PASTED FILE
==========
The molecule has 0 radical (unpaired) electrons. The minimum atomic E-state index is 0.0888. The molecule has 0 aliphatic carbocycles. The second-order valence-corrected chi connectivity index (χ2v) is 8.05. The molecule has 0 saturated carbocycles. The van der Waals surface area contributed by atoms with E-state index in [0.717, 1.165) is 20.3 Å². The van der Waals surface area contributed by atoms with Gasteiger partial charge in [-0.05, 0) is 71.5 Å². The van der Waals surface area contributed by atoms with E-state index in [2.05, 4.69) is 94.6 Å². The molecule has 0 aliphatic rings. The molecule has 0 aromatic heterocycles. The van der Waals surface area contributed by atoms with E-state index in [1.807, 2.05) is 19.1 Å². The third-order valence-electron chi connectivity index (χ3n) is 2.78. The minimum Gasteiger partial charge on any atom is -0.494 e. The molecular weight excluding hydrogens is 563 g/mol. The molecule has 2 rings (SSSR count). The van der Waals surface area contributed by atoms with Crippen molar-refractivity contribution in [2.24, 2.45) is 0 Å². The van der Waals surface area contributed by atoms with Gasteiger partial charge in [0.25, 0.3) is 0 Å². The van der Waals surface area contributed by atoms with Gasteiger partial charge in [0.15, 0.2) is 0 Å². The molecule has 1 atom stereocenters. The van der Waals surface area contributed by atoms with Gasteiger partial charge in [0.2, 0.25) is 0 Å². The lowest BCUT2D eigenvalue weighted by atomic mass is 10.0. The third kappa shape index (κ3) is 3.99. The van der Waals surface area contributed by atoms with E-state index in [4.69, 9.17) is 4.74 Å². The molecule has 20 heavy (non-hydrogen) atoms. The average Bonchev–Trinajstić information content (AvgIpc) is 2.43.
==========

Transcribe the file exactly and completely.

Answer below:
The molecule has 0 radical (unpaired) electrons. The minimum atomic E-state index is 0.0888. The molecule has 0 aliphatic carbocycles. The second-order valence-corrected chi connectivity index (χ2v) is 8.05. The molecule has 0 saturated carbocycles. The van der Waals surface area contributed by atoms with E-state index in [0.717, 1.165) is 20.3 Å². The van der Waals surface area contributed by atoms with Gasteiger partial charge in [-0.05, 0) is 71.5 Å². The van der Waals surface area contributed by atoms with E-state index in [2.05, 4.69) is 94.6 Å². The molecule has 0 aliphatic rings. The molecule has 0 aromatic heterocycles. The van der Waals surface area contributed by atoms with E-state index in [1.807, 2.05) is 19.1 Å². The third-order valence-electron chi connectivity index (χ3n) is 2.78. The minimum Gasteiger partial charge on any atom is -0.494 e. The molecular weight excluding hydrogens is 563 g/mol. The molecule has 2 rings (SSSR count). The van der Waals surface area contributed by atoms with Crippen molar-refractivity contribution in [2.24, 2.45) is 0 Å². The van der Waals surface area contributed by atoms with Gasteiger partial charge in [0.25, 0.3) is 0 Å². The van der Waals surface area contributed by atoms with Gasteiger partial charge in [0.15, 0.2) is 0 Å². The molecule has 1 atom stereocenters. The van der Waals surface area contributed by atoms with Gasteiger partial charge in [0.2, 0.25) is 0 Å². The lowest BCUT2D eigenvalue weighted by atomic mass is 10.0. The third kappa shape index (κ3) is 3.99. The van der Waals surface area contributed by atoms with E-state index in [4.69, 9.17) is 4.74 Å². The molecule has 20 heavy (non-hydrogen) atoms. The average Bonchev–Trinajstić information content (AvgIpc) is 2.43.